Azareen Van der Vliet Oloomi is an associate professor in the Department of English, director of the Creative Writing Program, and the author of the novel Call Me Zebra, winner of the PEN/Faulkner Award for Fiction. In this interview, she discusses how her writing examines how patterns of migration have shaped literature, how history imprints itself on physical landscapes, and her new novel, Savage Tongues, which looks at questions of nationhood, identity, memory.
“We have to give up the principle that no statement about the world can be both true and false. We have to allow that there are such things,” said Jc Beall, the O'Neill Family Professor of Philosophy at the University of Notre Dame. Beall specializes in non-classical logic, an area of philosophy that considers alternative logical rules that can explain phenomena that don’t fit traditional logic. His book, The Contradictory Christ, uses non-standard logic to examine Christian doctrines such as the Incarnation, which states that Christ was both fully human and fully divine.
“Music just really speaks to me. I feel like I'm at my happiest when I'm making music or thinking about music,” said Kola Owolabi, professor of organ at the University of Notre Dame. Owolabi is interested in a broad range of musical repertoire and enjoys finding works by less well-known composers. Recent recording projects include pieces by 20th-century African-English composer Samuel Coleridge Taylor, as well as a composition by 17th-century French composer Georg Muffat.
La Donna L. Forsgren is an associate professor in the Department of Film, Television, and Theatre; concurrent faculty in the Gender Studies Program; and affiliated faculty in the Department of Africana Studies. Her latest book, Sistuhs in the Struggle: An Oral History of Black Arts Movement Theater and Performance, is the first oral history to fully explore the contributions of Black women intellectuals to the Black Arts Movement.
“There's no escaping metaphysics, but why would we want to? It's so interesting and so fun to pursue,” said Kris McDaniel, a Notre Dame professor of philosophy. His research focuses on existence and value — in particular, exploring the idea that there are different kinds of existence, a position that is contrary to most contemporary philosophical scholarship.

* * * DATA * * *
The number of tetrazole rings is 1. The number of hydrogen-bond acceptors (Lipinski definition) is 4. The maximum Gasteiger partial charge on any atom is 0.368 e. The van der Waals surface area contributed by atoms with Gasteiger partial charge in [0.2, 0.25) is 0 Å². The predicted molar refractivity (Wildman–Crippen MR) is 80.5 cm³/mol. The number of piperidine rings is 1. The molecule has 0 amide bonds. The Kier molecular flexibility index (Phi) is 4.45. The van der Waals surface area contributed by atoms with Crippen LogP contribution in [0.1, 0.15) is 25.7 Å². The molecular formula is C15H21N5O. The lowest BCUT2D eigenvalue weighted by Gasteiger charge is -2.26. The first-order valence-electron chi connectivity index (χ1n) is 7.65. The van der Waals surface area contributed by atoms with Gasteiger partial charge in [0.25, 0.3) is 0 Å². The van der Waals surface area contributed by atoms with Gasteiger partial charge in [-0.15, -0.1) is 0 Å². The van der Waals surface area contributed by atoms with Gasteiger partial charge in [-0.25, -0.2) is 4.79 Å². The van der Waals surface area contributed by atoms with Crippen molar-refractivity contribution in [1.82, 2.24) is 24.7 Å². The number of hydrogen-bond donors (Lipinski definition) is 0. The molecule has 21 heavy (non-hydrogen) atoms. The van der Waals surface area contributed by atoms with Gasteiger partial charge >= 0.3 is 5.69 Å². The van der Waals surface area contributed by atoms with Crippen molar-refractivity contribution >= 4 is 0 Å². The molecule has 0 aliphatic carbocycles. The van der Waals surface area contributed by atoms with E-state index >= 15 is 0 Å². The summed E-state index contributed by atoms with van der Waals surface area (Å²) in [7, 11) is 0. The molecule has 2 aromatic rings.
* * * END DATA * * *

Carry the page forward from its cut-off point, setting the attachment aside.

Dana Moss is an assistant professor of sociology at Notre Dame whose research interests include collective behavior and social movements, global and transnational sociology, international migration, and political sociology. She's currently working on a book project on the "Arab Spring abroad" — how Libyan, Yemeni, and Syrian communities, spread from as far away as Los Angeles to London, mobilized to support the Arab Spring revolutions that were happening in their home countries. She also developed a theory of transnational repression on how regimes constrain and pressure their diasporas.
Ulrich Lehner is the William K. Warren Professor of Theology at Notre Dame. Lehner’s work focuses on Christianity during the early modern period, around 1500 to 1800 A.D. He is currently exploring the daily life and culture of Catholics during this period, including how they worshipped and what they believed. He is particularly interested in questions that also apply to the Church today.
“I think being a lifelong learner is important, both in a career and in life,” said Chris Wilson ’85, senior partner at Stonehill Capital Management in New York. Wilson started at Notre Dame as an engineering major, but realized early on that it wasn’t a good fit for him. “I thought, ‘Somebody really needs to know the forces acting on that bridge and somebody really needs to know that really well, but it doesn't have to be me,” he said. Fortunately, he loved the elective courses he had been taking in government, so he switched majors.
Adriana Pratt ’12, head writer and a senior producer for Good Morning America on ABC, majored in political science and minored in the Gallivan Program in Journalism, Ethics, and Democracy. Multiple newspaper, magazine, and broadcast internships helped her land an assistant position at ABC News when she graduated, and she has been at that network ever since. Internships are the primary qualification she looks for when hiring — for the skills students gain from those experiences and the insight it gives them into working in broadcast TV.
Ian Ona Johnson is the P.J. Moran Family Assistant Professor of Military History at the University of Notre Dame. His research themes include military, politics, science, technology, and medicine. In this video, he discusses his book project examining secret military cooperation between Germany and the Soviet Union in the 1920s and '30s, how the peace established after World War I fell apart, and how the peace after World War II resulted in modern institutions.